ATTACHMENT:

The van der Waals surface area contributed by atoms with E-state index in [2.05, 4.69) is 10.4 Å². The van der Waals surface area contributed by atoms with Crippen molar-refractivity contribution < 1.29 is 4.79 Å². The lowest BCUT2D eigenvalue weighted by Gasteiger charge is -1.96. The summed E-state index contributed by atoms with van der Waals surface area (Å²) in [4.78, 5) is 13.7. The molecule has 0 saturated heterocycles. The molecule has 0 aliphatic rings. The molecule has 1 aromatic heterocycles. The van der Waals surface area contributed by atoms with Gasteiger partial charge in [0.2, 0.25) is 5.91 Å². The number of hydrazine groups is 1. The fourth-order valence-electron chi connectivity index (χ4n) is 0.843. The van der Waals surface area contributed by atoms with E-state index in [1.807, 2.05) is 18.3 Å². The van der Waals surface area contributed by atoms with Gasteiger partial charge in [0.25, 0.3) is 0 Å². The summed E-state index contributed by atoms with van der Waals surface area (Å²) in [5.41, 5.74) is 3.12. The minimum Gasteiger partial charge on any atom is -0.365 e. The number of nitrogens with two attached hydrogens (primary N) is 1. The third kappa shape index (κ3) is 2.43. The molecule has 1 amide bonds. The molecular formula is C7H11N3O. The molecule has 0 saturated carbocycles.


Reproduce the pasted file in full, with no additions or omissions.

The van der Waals surface area contributed by atoms with E-state index in [2.05, 4.69) is 10.4 Å². The van der Waals surface area contributed by atoms with Crippen molar-refractivity contribution < 1.29 is 4.79 Å². The lowest BCUT2D eigenvalue weighted by Gasteiger charge is -1.96. The summed E-state index contributed by atoms with van der Waals surface area (Å²) in [4.78, 5) is 13.7. The molecule has 0 saturated heterocycles. The molecule has 0 aliphatic rings. The molecule has 1 aromatic heterocycles. The van der Waals surface area contributed by atoms with Gasteiger partial charge in [0.2, 0.25) is 5.91 Å². The number of hydrazine groups is 1. The fourth-order valence-electron chi connectivity index (χ4n) is 0.843. The van der Waals surface area contributed by atoms with E-state index in [1.807, 2.05) is 18.3 Å². The van der Waals surface area contributed by atoms with Gasteiger partial charge in [0.25, 0.3) is 0 Å². The summed E-state index contributed by atoms with van der Waals surface area (Å²) in [5.41, 5.74) is 3.12. The minimum Gasteiger partial charge on any atom is -0.365 e. The number of nitrogens with two attached hydrogens (primary N) is 1. The third kappa shape index (κ3) is 2.43. The molecule has 1 amide bonds. The molecular formula is C7H11N3O. The molecule has 0 saturated carbocycles.